By Jonny Hogg
KINSHASA (Reuters) - Heavy fighting broke out between two factions of Congo's M23 rebels near the eastern town of Goma on Thursday after one side said it sent men to arrest a leader of the other who is wanted by the International Criminal Court (ICC).
The M23 military commander said earlier that the M23 political coordinator Jean-Marie Runiga had been sacked, underlining infighting likely to undermine regional efforts to end two decades of conflict in central Africa.
The M23 rebellion is the latest uprising in Democratic Republic of Congo's mineral rich eastern borderlands. Last year the group inflicted a series of defeats on government forces, culminating in the brief seizure of the major town of Goma.
The emerging power struggle within rebel ranks will further damage efforts to resuscitate peace talks hosted by Uganda and may spur the Kinshasa government to push for a military solution to recurring rebellions in the east.
A Reuters witness in Goma said heavy weapons fire could be heard coming from the direction of rebel positions around Kibumba, some 25 km (14 miles) north of Goma.
"They attacked us so we reacted," said Colonel Seraphin Mirindi, spokesman for the M23 rebel faction loyal to Runiga.
Eight people were killed in clashes between M23 factions earlier this week.
In an earlier statement, the M23 military command said Runiga was ousted for stealing money and backing the rebel faction loyal to Bosco Ntaganda, a fighter wanted by the ICC on charges of killing civilians during a previous uprising.
The statement, signed by military commander Sultani Makenga, said Makenga would become the group's interim leader.
Runiga was unavailable for comment. He told Reuters on Wednesday there were no problems between himself and Makenga.
MOVE TO ARREST ICC SUSPECT
M23 spokesman and Makenga loyalist Colonel Vianney Kazarama said fighters had been dispatched to arrest Ntaganda, believed to be just 20 km (15 miles) north of Goma, on Thursday.
Mirindi, a pro-Ntaganda member of the group, warned: "We have the right to defend ourselves."
U.N. experts say Ntaganda has played a major command role within M23. This has been denied by the rebels.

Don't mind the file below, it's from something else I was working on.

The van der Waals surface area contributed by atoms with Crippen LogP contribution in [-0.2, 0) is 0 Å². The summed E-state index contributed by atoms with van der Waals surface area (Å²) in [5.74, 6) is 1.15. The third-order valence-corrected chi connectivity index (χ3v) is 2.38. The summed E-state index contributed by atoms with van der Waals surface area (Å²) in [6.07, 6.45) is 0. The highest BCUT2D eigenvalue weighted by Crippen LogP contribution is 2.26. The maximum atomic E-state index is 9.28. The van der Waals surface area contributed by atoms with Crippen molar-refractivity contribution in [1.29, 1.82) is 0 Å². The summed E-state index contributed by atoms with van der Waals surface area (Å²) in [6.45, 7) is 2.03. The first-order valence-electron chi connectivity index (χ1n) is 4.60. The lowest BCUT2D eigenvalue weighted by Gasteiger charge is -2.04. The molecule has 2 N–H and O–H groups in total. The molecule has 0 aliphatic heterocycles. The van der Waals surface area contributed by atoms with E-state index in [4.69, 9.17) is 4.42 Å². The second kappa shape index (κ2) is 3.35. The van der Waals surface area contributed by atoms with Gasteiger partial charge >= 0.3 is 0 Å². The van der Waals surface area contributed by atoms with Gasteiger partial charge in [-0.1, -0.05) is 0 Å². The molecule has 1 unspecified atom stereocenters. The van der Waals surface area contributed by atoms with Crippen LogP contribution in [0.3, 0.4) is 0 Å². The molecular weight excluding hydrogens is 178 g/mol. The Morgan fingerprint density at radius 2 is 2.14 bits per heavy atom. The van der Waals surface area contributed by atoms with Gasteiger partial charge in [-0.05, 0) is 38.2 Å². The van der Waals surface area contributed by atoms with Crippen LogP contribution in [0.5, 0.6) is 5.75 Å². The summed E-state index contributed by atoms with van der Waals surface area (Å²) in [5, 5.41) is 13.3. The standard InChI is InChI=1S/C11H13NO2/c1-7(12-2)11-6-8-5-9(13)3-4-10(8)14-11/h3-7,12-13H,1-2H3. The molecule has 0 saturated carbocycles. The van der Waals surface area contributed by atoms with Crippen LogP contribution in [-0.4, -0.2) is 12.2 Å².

"We'll see who emerges from this the winner," Thierry Vircoulon, Central Africa project director for the International Crisis Group think tank, said of the power struggle.
"I wouldn't say there's a good guy and a bad guy, but there's one who is more manageable, and the other who is wanted by the ICC. It's another argument for Kinshasa to perhaps go for the military option."
Goma's seizure in November embarrassed Congo's government and U.N. peacekeepers deployed to support Kinshasa's forces.
U.N. experts accused neighboring Rwanda of backing the rebels. Kigali, which has repeatedly intervened in chaotic Congo's conflicts since Rwandan Hutu rebels sought refuge in the lawless east after the 1994 genocide, denied the charge.
Donors slashed millions of dollars in aid to Rwanda as a result. But there has been only slow progress since towards deploying a 4,000-strong international force to hunt down an array of rebel groups still operating in Congo.
Hundreds of thousands of people fled last year's violence, the latest in series of Tutsi-led rebellions whose roots can be traced to the aftermath of Rwanda's genocide and a cross-border web of ethnic, business and political interests.
African leaders signed a U.N.-mediated deal on Sunday paving the way for the deployment of military brigades.
But, having seen numerous other initiatives fail, there is skepticism whether the deal can remove the patchwork of rebel groups and pro-government militias that roam the east.
"The only situation that will make the government happy is the disappearance of politico-military movements like M23," said Congolese government spokesman Lambert Mende.
(Reporting by Jonny Hogg; Writing by David Lewis; Editing by Mark Heinrich)